QUT scientists on the way to sifting out a cure for HIV
HIV may one day be able to be filtered from human blood saving the lives of millions of people, thanks to a world-first innovation by Queensland University of Technology scientists.
QUT scientists have developed specially designed ceramic membranes for nanofiltration, which are so advanced they have the potential to remove viruses from water, air and blood.
Associate Professor Huaiyong Zhu, from QUT's School of Physical and Chemical Sciences, is leading the development of these membranes, also known as nano-mesh, and said preliminary research had proved it successful in removing viruses from water.
Nanofiltration is the filtration of minute particles using a filter with extremely small pores.
"If we can remove compounds from liquids and viruses from water, then there may also be potential to remove HIV from blood," Dr Zhu said.
Dr Zhu said current ceramic membranes were unable to permit high filtration flux or flow, and at the same time effectively filter out unwanted particles or viruses.
He said another failing of current membranes was they often formed pin-holes and cracks during the fabrication process, resulting in wasted membranes.
"With this in mind we have introduced radical changes to the membrane texture because it is the membrane texture which is crucial to the separation efficiency of the material," he said.
"It is scientifically known that a mesh structure is the most efficient form of filtration and we are the first group to successfully construct such a structure on a nanometre scale with ceramic fibres.
"This modification has increased the rates of flow that pass through the membranes by at least ten times compared with current ceramic membranes, while maintaining the efficiency of capturing over 96 per cent of the unwanted particles."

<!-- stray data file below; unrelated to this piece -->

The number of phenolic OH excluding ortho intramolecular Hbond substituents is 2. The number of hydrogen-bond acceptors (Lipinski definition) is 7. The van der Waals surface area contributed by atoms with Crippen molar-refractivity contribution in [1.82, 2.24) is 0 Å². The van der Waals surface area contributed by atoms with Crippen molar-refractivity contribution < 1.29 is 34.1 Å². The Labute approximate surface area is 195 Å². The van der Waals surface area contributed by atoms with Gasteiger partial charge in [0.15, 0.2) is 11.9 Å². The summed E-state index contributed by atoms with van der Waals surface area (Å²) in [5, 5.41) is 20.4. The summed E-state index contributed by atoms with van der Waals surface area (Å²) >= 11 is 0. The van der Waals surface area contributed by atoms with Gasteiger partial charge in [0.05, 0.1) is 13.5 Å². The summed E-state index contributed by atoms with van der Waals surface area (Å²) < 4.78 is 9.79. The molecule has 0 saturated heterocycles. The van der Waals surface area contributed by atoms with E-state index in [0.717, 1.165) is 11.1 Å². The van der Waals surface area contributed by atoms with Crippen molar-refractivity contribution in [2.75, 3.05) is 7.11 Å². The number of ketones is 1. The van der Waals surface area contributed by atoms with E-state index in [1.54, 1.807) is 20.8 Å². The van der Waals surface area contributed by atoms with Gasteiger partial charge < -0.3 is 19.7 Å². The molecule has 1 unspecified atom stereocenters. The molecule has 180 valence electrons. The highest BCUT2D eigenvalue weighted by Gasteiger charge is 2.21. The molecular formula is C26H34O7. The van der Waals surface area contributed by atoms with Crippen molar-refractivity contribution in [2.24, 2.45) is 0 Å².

Dr Zhu said the membranes, which have been patented by QUT, were not solely restricted to blood filtration and could also be used to filter water and air.
"For example this technology could be used to filter airborne viruses such as the Severe Acute Respiratory Syndrome (SARS) and the avian flu virus, both of which are currently a major concern to the international community."
He said because the membrane was designed to permit a large flux or flow, it could also be used for water treatment, as well as within the pharmaceutical and food industries.
Another benefit of the technology is that the alumina and titania nanofibres are made from compounds produced in abundance in Australia.
"It's literally home-grown technology," he said.
"Titania is a compound found in beach sand and alumina is an intermediate product of aluminium which is the third most abundant element in the earth's crust.
"Australia is the largest producer of alumina and titania in the world meaning we can make nano-mesh relatively easily and cheaply."
But Dr Zhu said the future of nano-mesh relied on attracting an industry partner interested in developing the technology into a commercial product.
"We have proven the technology works, so the initial research has been done," he said.
"We now need a partner to come on board and help us develop this technology into a product that has the potential to save the lives of people with HIV."
- Sandra Hutchinson, QUT media officer, 07 3138 2130 or email@example.com
**A high resolution photo of Dr Zhu is available for media use**